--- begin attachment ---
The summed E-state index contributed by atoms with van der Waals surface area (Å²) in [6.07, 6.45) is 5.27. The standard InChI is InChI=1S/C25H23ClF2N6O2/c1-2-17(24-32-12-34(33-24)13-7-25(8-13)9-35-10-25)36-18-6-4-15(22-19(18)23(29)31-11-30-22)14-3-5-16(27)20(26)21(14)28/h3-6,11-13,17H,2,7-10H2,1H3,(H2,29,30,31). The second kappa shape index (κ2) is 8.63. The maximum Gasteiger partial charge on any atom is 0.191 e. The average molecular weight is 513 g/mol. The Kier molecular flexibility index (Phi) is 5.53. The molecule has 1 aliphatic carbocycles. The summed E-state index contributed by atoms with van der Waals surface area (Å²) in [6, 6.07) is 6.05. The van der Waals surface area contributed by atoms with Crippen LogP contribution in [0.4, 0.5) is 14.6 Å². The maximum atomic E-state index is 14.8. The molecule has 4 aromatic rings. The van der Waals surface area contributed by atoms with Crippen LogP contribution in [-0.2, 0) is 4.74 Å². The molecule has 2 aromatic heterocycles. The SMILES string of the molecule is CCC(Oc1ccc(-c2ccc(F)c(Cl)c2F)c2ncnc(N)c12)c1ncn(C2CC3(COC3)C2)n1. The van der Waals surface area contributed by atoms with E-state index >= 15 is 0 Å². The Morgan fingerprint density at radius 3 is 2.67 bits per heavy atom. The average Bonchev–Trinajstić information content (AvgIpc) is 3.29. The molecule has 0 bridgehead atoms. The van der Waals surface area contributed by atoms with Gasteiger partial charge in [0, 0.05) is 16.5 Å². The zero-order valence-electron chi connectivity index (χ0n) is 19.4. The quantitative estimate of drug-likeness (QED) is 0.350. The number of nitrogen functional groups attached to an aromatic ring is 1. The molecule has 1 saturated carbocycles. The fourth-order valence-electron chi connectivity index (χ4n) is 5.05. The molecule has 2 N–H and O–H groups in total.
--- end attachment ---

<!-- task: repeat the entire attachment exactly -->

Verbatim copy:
The summed E-state index contributed by atoms with van der Waals surface area (Å²) in [6.07, 6.45) is 5.27. The standard InChI is InChI=1S/C25H23ClF2N6O2/c1-2-17(24-32-12-34(33-24)13-7-25(8-13)9-35-10-25)36-18-6-4-15(22-19(18)23(29)31-11-30-22)14-3-5-16(27)20(26)21(14)28/h3-6,11-13,17H,2,7-10H2,1H3,(H2,29,30,31). The second kappa shape index (κ2) is 8.63. The maximum Gasteiger partial charge on any atom is 0.191 e. The average molecular weight is 513 g/mol. The Kier molecular flexibility index (Phi) is 5.53. The molecule has 1 aliphatic carbocycles. The summed E-state index contributed by atoms with van der Waals surface area (Å²) in [6, 6.07) is 6.05. The van der Waals surface area contributed by atoms with Crippen LogP contribution in [0.4, 0.5) is 14.6 Å². The maximum atomic E-state index is 14.8. The molecule has 4 aromatic rings. The van der Waals surface area contributed by atoms with Crippen LogP contribution in [-0.2, 0) is 4.74 Å². The molecule has 2 aromatic heterocycles. The SMILES string of the molecule is CCC(Oc1ccc(-c2ccc(F)c(Cl)c2F)c2ncnc(N)c12)c1ncn(C2CC3(COC3)C2)n1. The van der Waals surface area contributed by atoms with E-state index >= 15 is 0 Å². The Morgan fingerprint density at radius 3 is 2.67 bits per heavy atom. The average Bonchev–Trinajstić information content (AvgIpc) is 3.29. The molecule has 0 bridgehead atoms. The van der Waals surface area contributed by atoms with Gasteiger partial charge in [0, 0.05) is 16.5 Å². The zero-order valence-electron chi connectivity index (χ0n) is 19.4. The quantitative estimate of drug-likeness (QED) is 0.350. The number of nitrogen functional groups attached to an aromatic ring is 1. The molecule has 1 saturated carbocycles. The fourth-order valence-electron chi connectivity index (χ4n) is 5.05. The molecule has 2 N–H and O–H groups in total.